Bookcase Project: Book 9 – The Rainbow Singer By Simon Kerr

Book 9: The Rainbow Singer By Simon Kerr, Weidenfeld and Nicolson, 2001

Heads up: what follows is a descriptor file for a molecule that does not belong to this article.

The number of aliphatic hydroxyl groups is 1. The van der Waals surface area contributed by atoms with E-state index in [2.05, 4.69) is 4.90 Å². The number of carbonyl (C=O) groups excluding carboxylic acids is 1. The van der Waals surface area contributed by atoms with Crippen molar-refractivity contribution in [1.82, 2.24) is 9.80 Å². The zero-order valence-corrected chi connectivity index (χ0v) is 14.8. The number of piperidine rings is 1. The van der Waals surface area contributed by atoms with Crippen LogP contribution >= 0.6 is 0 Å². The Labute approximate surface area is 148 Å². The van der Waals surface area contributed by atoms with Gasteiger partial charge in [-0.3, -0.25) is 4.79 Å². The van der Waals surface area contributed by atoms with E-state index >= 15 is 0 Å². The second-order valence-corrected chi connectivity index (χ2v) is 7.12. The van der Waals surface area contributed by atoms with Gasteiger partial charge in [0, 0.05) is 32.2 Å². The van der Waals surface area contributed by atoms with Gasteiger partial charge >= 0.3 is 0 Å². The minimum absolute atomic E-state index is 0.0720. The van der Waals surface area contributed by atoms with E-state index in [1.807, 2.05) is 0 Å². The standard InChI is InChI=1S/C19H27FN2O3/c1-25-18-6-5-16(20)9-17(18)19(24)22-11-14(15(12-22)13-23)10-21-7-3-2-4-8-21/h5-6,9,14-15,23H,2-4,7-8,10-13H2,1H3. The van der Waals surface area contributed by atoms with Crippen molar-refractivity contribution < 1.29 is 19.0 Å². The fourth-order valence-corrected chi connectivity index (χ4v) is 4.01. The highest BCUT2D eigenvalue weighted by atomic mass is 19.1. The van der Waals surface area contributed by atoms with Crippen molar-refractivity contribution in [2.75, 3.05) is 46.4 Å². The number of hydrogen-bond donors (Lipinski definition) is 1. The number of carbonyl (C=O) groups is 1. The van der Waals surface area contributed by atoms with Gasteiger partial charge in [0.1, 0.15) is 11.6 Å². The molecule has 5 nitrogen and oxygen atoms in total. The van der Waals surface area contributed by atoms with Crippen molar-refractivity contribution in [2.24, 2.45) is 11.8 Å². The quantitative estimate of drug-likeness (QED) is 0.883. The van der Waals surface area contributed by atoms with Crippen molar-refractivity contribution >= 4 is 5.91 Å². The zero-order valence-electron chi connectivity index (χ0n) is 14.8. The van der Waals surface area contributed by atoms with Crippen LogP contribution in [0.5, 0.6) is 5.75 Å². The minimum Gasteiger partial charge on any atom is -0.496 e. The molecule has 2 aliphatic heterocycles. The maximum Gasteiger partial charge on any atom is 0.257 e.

I bought this book for twenty pence from a library sale about three years ago. As a first novel it didn’t rate too badly. The story is set in 1985 and is about a 14 years old Northern Irish lad called Wil who just happens to be a Loyalist terrorist. Naturally, this means the ‘adventures’ that take place when he’s involved with a project in which ten Protestants and ten Catholic teenagers are sent to the States for a month aren’t all that nice and neat. Unsurprisingly he falls for a Catholic lass and things start to get nasty when he is egged on by his host’s son – a freaky, gun obsessed, hunk of muscle called Derry. And things don’t improve when he finds out one of his mates is gay. I have to admit, it was a tad odd reading about a fourteen year old lad having sex with another fourteen year old lad in a loo cubicle. When I was fourteen, sex was still foreign to me. It’s a nice easy read, with Wil going off on one about something academic and intense every now and then. It’s also made obvious from the beginning that our wil is in the slammer, which made me want to flick to the back to find out what the kid did. I didn’t flick to the back but I have to say what he did isn’t pleasant. But hey, what can you expect from a rough as fuck 14 year old terrorist? Kerr treats us every now and then with some nice images – in between the slagging off of Catholics and the jerking-off – like, The early part of the ten-hour journey in the belly of this aluminium sky whale was a smooth one. Wil doesn’t have a good relationship with his folks, and that is made crystal clear with the little communication he has with them during his stay in the States. He talks to his dad for the last time while he is overseas, which for me bought up many images of Wil’s life after the shit hits the fan at the end of the book. And I like it when a book can do that. When it can leave you thinking about the life of the character after the last page is turned.